MANKATO — The radiation, which was already Plan C to begin with, was working, but it was damaging her skin and was extremely painful. She still had several weeks of radiation left and needed to decide whether to take a break or, as her doctors suggested, keep going through the pain.
Then she had a vision.
She saw herself in a pink boxing ring. She was in one corner. Breast cancer was in the other. “It didn’t have a shape, it was just this black malevolent mass coming toward me,” Saunders said.
Fists up, she prepared to fight.
“Then, I got really pissed,” she said. “I went from being sad and crying, poor me, to thinking, ‘F-you, cancer. If it’s gonna be you or me, it’s gonna be me! Give me everything you’ve got, bring it on, because I’m gonna kick your ass!”
That was in 2011. Today, after surgery, after beating not only breast cancer but also skin cancer, she’s become an evangelist for the strength of the human spirit. She’s healthy. She’s happy. And she loves to wear pink.
Pink sweatshirt, pink sweat pants, pink Crocs, pink ribbon pin, pink earrings and necklace.
She feels lucky to be here. She’s proud to be a survivor. And she wants the world to know.
She also wants the world to know she’s not ashamed of the fact that she’s without one of her breasts.
“I liked having two breasts, but I’m fine with having one,” Said Saunders, 44. “I don’t wear a prosthesis, I don’t wear a bra. I want people to know I have one breast. I wear tight shirts so people see me and know. This is my badge.”
Saunders’ goal isn’t just to make people smile. She’s also starting up a support group for survivors of breast cancer and their friends and family. She said she’s been through a lot, and she believes she’s ready to help others see the same kind of success she’s had.
She found her breast cancer in 2010, but by then she was already an old pro at mentally dealing with a deadly disease. In the summer of 2000 a patch of dry skin on her heel showed up that ultimately would be diagnosed as squamous cell carcinoma, a relatively rare form of skin cancer.
She dealt with that steadily for 10 years. And then she more bad news.
In 2010 she experienced soreness in her right breast. Her partner discovered a lump, and she booked an appointment right away.
After a biopsy, her worst fears were confirmed.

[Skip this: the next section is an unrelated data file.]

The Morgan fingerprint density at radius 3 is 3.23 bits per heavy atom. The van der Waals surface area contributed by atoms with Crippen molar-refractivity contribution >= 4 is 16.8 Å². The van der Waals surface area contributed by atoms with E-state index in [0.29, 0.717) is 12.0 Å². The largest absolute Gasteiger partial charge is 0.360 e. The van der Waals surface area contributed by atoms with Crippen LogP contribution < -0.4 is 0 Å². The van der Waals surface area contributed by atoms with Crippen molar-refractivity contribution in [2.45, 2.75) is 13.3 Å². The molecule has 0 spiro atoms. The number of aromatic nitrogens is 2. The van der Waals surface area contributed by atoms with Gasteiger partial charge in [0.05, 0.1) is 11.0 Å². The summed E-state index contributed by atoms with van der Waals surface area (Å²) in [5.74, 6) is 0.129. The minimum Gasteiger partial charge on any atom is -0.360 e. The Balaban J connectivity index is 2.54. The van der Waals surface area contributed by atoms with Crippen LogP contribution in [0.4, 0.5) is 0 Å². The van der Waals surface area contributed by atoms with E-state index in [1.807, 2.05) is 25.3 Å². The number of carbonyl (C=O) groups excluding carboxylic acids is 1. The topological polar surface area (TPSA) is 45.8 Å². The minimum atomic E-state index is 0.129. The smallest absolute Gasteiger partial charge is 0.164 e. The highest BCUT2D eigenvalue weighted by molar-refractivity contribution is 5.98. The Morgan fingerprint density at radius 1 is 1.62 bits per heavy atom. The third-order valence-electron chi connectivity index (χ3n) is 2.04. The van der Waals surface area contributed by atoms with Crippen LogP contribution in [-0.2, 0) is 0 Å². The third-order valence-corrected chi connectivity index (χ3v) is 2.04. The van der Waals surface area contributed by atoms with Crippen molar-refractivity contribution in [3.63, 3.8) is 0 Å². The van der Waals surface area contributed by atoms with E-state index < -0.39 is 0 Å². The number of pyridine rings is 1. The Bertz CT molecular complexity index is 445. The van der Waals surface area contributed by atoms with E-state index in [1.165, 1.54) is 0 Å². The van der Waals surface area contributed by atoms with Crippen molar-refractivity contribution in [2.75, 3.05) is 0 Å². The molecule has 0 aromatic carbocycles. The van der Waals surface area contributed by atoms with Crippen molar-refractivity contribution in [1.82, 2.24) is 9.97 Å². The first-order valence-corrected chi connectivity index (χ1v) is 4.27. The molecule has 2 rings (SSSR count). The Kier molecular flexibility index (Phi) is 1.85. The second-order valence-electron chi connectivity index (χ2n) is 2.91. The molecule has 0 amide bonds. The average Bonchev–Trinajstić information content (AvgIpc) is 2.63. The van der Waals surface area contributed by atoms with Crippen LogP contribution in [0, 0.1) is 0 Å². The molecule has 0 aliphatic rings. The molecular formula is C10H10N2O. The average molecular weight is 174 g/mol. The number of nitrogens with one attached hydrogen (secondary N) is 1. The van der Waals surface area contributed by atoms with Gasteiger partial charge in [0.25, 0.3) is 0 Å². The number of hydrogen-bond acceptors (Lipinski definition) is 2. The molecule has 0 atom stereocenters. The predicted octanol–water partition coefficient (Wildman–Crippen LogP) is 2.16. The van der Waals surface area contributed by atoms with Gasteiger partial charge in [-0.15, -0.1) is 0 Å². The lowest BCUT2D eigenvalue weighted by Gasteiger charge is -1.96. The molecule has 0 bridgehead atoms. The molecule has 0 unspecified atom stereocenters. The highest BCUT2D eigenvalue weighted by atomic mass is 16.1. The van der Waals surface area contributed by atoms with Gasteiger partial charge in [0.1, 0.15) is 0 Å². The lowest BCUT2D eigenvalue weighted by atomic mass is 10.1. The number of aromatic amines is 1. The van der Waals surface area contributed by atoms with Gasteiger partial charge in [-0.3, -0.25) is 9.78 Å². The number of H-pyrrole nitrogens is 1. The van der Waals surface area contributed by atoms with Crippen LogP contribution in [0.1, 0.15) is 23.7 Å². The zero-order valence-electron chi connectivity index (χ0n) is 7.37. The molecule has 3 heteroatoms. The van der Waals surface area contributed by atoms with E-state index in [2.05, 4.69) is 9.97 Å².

“I started shaking, I started crying,” she said.
Her Mankato doctor, while not being able to say exactly what type of cancer this was recommended surgery immediately. But Saunders’ partner said no.
“She said, ‘If you don’t know what type of cancer she has, how do you know surgery is the best way to handle this?’” Saunders recalled.
They left their Mankato doctor and Saunders pursued care from the people who had treating her skin cancer, the University of Minnesota at Fairview. Doctors there diagnosed her cancer at papillary inflammatory breast cancer, and told her it needed to treated immediately. It had metastasized to her lymph nodes.
But what was different about this diagnosis was this: they said it couldn’t be removed, at least not right away. To cut into this tumor, Saunders recalls being told, would cause the tumor to spread rapidly. Instead, they created a treatment plan that was aggressive in the hopes that it would shrink the mass.
Her first attempt at chemotherapy went badly. The drugs made her dangerously lethargic. So they decided to try radiation.
It was among her last options. And while she was never told this directly, given the research she did and questions she had gotten answers to, she figured she had about a month to live.
The plan was 12 weeks of radiation. At the mid-way point, she had that vision with the pink boxing ring. She pressed on, and by the end, the cancer was depleted enough to where it was safer for doctors to remove the tumor.
On surgery day, she prepared. Wearing pink lipstick and holding a sign that said, “So long Mimi,” the pet name she’d given her breast.
When she awoke, she said, she felt energized.
“I looked down my gown, the nurses paused, they seemed nervous,” she said. “And I said, ‘Oh my God, my tattoo is still there!”
The tattoo, which looks like a mask, was the first of many she’s gotten since, and it was special to her.
The surgery got everything, and today she’s a walking testimonial for the value of fighting through it. And since her breast cancer surgery, she’s also had surgery to remove cancer from her foot. That, too, was successful, and today she’s cancer free.
Saunders wants to start up a breast cancer support group
“Every single person I’ve talked to has been a survivor or knows someone who has had it,” she said.
She said she attended support groups specifically for breast cancer in the Twin Cities, and feels the need for one in Mankato is great.
It will be called Cheryl the Hope, a play on the words “share all the hope,” and in honor of the grandmother of group co-founder Hayden Northrup.
The group will meet weekly, with the first and third Tuesdays of the month reserved for survivors only, and the second and fourth Tuesdays being open to all